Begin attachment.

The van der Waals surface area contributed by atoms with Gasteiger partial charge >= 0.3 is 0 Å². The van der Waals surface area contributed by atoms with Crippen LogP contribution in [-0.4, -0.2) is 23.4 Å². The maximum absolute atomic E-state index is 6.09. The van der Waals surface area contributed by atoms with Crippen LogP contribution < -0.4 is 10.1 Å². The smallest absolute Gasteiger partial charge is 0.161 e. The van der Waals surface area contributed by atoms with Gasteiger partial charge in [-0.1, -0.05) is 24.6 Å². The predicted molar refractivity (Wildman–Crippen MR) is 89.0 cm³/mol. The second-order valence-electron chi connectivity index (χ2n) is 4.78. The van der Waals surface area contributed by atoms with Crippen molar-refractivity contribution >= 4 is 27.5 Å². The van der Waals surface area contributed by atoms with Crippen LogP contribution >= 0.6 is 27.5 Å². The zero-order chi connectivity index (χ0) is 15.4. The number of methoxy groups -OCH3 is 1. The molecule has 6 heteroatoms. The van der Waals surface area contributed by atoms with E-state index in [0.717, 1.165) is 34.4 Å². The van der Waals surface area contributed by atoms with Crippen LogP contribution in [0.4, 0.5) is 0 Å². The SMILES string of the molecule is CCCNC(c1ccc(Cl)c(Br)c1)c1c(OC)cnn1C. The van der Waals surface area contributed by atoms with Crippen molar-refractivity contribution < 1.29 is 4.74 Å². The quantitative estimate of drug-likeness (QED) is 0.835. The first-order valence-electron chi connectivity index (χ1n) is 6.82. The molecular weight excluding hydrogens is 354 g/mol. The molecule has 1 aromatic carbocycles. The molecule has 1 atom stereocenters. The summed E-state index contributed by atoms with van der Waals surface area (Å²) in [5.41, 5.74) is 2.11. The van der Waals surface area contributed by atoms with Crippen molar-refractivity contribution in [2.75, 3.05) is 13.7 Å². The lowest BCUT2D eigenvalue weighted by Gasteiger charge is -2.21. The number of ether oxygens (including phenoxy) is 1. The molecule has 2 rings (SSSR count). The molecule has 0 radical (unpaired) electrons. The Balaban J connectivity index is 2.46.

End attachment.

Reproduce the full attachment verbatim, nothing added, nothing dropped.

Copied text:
The van der Waals surface area contributed by atoms with Gasteiger partial charge >= 0.3 is 0 Å². The van der Waals surface area contributed by atoms with Crippen LogP contribution in [-0.4, -0.2) is 23.4 Å². The maximum absolute atomic E-state index is 6.09. The van der Waals surface area contributed by atoms with Crippen LogP contribution < -0.4 is 10.1 Å². The smallest absolute Gasteiger partial charge is 0.161 e. The van der Waals surface area contributed by atoms with Gasteiger partial charge in [-0.1, -0.05) is 24.6 Å². The predicted molar refractivity (Wildman–Crippen MR) is 89.0 cm³/mol. The second-order valence-electron chi connectivity index (χ2n) is 4.78. The van der Waals surface area contributed by atoms with Crippen molar-refractivity contribution >= 4 is 27.5 Å². The van der Waals surface area contributed by atoms with Crippen LogP contribution >= 0.6 is 27.5 Å². The zero-order chi connectivity index (χ0) is 15.4. The number of methoxy groups -OCH3 is 1. The molecule has 6 heteroatoms. The van der Waals surface area contributed by atoms with E-state index in [0.717, 1.165) is 34.4 Å². The van der Waals surface area contributed by atoms with Crippen LogP contribution in [0.4, 0.5) is 0 Å². The SMILES string of the molecule is CCCNC(c1ccc(Cl)c(Br)c1)c1c(OC)cnn1C. The van der Waals surface area contributed by atoms with Crippen molar-refractivity contribution < 1.29 is 4.74 Å². The quantitative estimate of drug-likeness (QED) is 0.835. The first-order valence-electron chi connectivity index (χ1n) is 6.82. The molecular weight excluding hydrogens is 354 g/mol. The molecule has 1 aromatic carbocycles. The molecule has 1 atom stereocenters. The summed E-state index contributed by atoms with van der Waals surface area (Å²) in [5.41, 5.74) is 2.11. The van der Waals surface area contributed by atoms with Crippen molar-refractivity contribution in [2.75, 3.05) is 13.7 Å². The lowest BCUT2D eigenvalue weighted by Gasteiger charge is -2.21. The number of ether oxygens (including phenoxy) is 1. The molecule has 2 rings (SSSR count). The molecule has 0 radical (unpaired) electrons. The Balaban J connectivity index is 2.46.